Building Steel Ocean Rowboat - What Gauge?

Discussion in 'Boat Design' started by Hypmotized, Feb 1, 2007.

  1. Hypmotized
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    Hypmotized Ocean Rowing

    I would like to build a pseudo, Woodvale design ocean rowboat in sheetmetal. I have the tooling to build, but no boat building experience. I build motorcycle sidecars as a hobby and I'm able to form compound shapes from sheetmetal. My question is what gauge sheetmetal should I use on the hull and deck? My guess is between 14-18ga. I use 16ga on the hoods of my sidecars and I can stand on them without any bending. Weight will be comparable to a wood version. (16ga. is about 80# for a 4x8 sheet.) Boat approx. specs - OAL = 23'6", beam = 6'3". I plan on using a square tubing frame, fresh water ballast. Thank you folks!
     
  2. messabout
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    messabout Senior Member

    Intrigueing !

    If you care about the weight of the boat, or the noise it will make, or the flotation potential, build it of wood. Since you build side hacks of metal, I suspect that you are an accomplished craftsman. But if you build something like a Monomoy boat or similar, you'll wear out your english wheel and several planishing hammers before you are done. Wood is easier and pound for pound much stronger. Wood has warmth, it does not rust, and it can last for a very long time. (O.K. I confess that it will rot if you dont take reasonable care of it) Finally I think that your boat will have, and retain, more value when built of wood.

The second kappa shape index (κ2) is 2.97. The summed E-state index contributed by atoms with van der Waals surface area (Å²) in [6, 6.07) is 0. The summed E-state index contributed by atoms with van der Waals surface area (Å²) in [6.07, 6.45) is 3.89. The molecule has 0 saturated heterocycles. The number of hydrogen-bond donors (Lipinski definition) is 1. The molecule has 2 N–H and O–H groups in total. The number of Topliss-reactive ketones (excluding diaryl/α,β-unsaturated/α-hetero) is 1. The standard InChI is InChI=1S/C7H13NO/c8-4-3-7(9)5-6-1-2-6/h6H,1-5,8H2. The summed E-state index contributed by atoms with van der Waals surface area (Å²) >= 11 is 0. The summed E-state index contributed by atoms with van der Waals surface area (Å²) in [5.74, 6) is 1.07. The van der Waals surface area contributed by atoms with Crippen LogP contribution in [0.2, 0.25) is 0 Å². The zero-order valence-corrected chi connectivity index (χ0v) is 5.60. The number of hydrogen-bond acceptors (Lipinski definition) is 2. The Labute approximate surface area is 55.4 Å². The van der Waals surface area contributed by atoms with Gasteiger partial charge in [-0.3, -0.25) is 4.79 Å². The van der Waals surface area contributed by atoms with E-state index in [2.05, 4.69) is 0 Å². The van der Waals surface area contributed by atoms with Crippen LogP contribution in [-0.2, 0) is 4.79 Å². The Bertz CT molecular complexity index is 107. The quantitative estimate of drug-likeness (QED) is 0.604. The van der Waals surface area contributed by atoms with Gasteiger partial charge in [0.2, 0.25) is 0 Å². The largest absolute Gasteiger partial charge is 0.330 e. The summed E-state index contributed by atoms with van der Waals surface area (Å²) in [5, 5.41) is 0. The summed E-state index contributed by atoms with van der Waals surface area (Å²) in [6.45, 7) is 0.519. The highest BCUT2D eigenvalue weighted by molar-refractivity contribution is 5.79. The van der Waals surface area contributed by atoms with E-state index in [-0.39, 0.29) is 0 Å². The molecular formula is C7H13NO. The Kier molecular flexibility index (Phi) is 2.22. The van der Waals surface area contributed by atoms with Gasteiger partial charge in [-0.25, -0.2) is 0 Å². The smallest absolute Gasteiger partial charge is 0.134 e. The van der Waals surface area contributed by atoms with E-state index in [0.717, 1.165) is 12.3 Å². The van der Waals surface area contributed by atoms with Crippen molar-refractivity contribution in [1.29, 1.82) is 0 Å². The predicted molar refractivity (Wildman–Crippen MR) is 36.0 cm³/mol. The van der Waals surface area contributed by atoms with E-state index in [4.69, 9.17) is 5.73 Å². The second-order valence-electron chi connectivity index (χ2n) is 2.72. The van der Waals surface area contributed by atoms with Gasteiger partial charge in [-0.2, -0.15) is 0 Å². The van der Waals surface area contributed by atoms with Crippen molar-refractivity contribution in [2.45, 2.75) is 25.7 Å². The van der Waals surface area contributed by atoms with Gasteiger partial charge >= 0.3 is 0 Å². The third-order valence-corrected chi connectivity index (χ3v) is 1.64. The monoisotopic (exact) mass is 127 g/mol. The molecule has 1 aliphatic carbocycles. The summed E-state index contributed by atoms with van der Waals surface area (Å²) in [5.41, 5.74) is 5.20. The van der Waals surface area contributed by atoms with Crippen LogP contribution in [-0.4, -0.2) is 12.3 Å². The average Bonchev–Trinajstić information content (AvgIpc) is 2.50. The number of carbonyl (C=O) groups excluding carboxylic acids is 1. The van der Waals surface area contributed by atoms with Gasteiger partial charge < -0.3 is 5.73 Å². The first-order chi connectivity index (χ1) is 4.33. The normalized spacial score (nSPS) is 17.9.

I reckon that 16 gauge is satisfactory if you frame it well enough. Well enough means that you will have it supported at least every square foot or so in flatter or modestly bent surfaces. If not it will oil can, make noise, and cause the boat to require more input energy than a more rigid surface would.

    Not to rain on your parade here, but sheet metal is not the best maerial for small boats of this sort. If you must use sheet metal, consider aluminum of a thicker gauge. eleven gage aluminum will be something on the order of four times the stiffness of 16 gage steel. The 11 gage alum. will still be lighter than 16 gage steel. It does not deteriorate badly if you use the appropriate alloy. Additional stiffness means that it will not need the extensive framing the steel will require. Aluminum will cost considerably more but it will be worth the difference in price in the long run. All things considered, wood is the best choice in terms of cost, performance, ease of construction, etc.